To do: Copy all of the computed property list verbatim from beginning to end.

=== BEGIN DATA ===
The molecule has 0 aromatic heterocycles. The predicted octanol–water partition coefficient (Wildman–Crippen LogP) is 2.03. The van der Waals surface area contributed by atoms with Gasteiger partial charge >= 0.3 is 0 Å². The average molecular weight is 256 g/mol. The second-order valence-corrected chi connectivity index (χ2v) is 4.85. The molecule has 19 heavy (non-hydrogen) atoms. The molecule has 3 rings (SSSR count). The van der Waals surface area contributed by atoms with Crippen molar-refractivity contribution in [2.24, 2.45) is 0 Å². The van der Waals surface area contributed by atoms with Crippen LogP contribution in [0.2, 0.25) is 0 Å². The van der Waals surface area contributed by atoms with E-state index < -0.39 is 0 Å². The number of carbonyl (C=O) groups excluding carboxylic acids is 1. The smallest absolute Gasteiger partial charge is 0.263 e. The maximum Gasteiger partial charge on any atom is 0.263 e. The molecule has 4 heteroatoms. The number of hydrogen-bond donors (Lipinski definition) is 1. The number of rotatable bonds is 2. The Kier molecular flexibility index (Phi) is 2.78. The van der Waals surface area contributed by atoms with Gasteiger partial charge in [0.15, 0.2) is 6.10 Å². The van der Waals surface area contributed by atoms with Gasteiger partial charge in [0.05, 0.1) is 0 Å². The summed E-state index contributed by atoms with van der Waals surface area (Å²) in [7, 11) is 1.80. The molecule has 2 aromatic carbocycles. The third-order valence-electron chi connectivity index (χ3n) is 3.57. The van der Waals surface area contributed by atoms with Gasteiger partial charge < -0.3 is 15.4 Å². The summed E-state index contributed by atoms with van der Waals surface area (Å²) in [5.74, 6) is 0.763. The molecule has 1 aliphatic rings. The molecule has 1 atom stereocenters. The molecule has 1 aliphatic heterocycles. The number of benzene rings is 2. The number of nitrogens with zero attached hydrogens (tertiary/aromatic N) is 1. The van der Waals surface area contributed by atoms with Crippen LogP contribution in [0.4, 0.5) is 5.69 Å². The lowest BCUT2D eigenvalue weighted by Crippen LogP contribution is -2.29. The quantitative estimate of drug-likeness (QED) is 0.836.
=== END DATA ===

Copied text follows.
The molecule has 0 aromatic heterocycles. The predicted octanol–water partition coefficient (Wildman–Crippen LogP) is 2.03. The van der Waals surface area contributed by atoms with Gasteiger partial charge >= 0.3 is 0 Å². The average molecular weight is 256 g/mol. The second-order valence-corrected chi connectivity index (χ2v) is 4.85. The molecule has 19 heavy (non-hydrogen) atoms. The molecule has 3 rings (SSSR count). The van der Waals surface area contributed by atoms with Crippen molar-refractivity contribution in [2.24, 2.45) is 0 Å². The van der Waals surface area contributed by atoms with Crippen LogP contribution in [0.2, 0.25) is 0 Å². The van der Waals surface area contributed by atoms with E-state index < -0.39 is 0 Å². The number of carbonyl (C=O) groups excluding carboxylic acids is 1. The smallest absolute Gasteiger partial charge is 0.263 e. The maximum Gasteiger partial charge on any atom is 0.263 e. The molecule has 4 heteroatoms. The number of hydrogen-bond donors (Lipinski definition) is 1. The number of rotatable bonds is 2. The Kier molecular flexibility index (Phi) is 2.78. The van der Waals surface area contributed by atoms with Gasteiger partial charge in [0.15, 0.2) is 6.10 Å². The van der Waals surface area contributed by atoms with Gasteiger partial charge in [0.05, 0.1) is 0 Å². The summed E-state index contributed by atoms with van der Waals surface area (Å²) in [7, 11) is 1.80. The molecule has 2 aromatic carbocycles. The third-order valence-electron chi connectivity index (χ3n) is 3.57. The van der Waals surface area contributed by atoms with Gasteiger partial charge < -0.3 is 15.4 Å². The summed E-state index contributed by atoms with van der Waals surface area (Å²) in [5.74, 6) is 0.763. The molecule has 1 aliphatic rings. The molecule has 1 atom stereocenters. The molecule has 1 aliphatic heterocycles. The number of benzene rings is 2. The number of nitrogens with zero attached hydrogens (tertiary/aromatic N) is 1. The van der Waals surface area contributed by atoms with Crippen LogP contribution in [0.4, 0.5) is 5.69 Å². The lowest BCUT2D eigenvalue weighted by Crippen LogP contribution is -2.29. The quantitative estimate of drug-likeness (QED) is 0.836.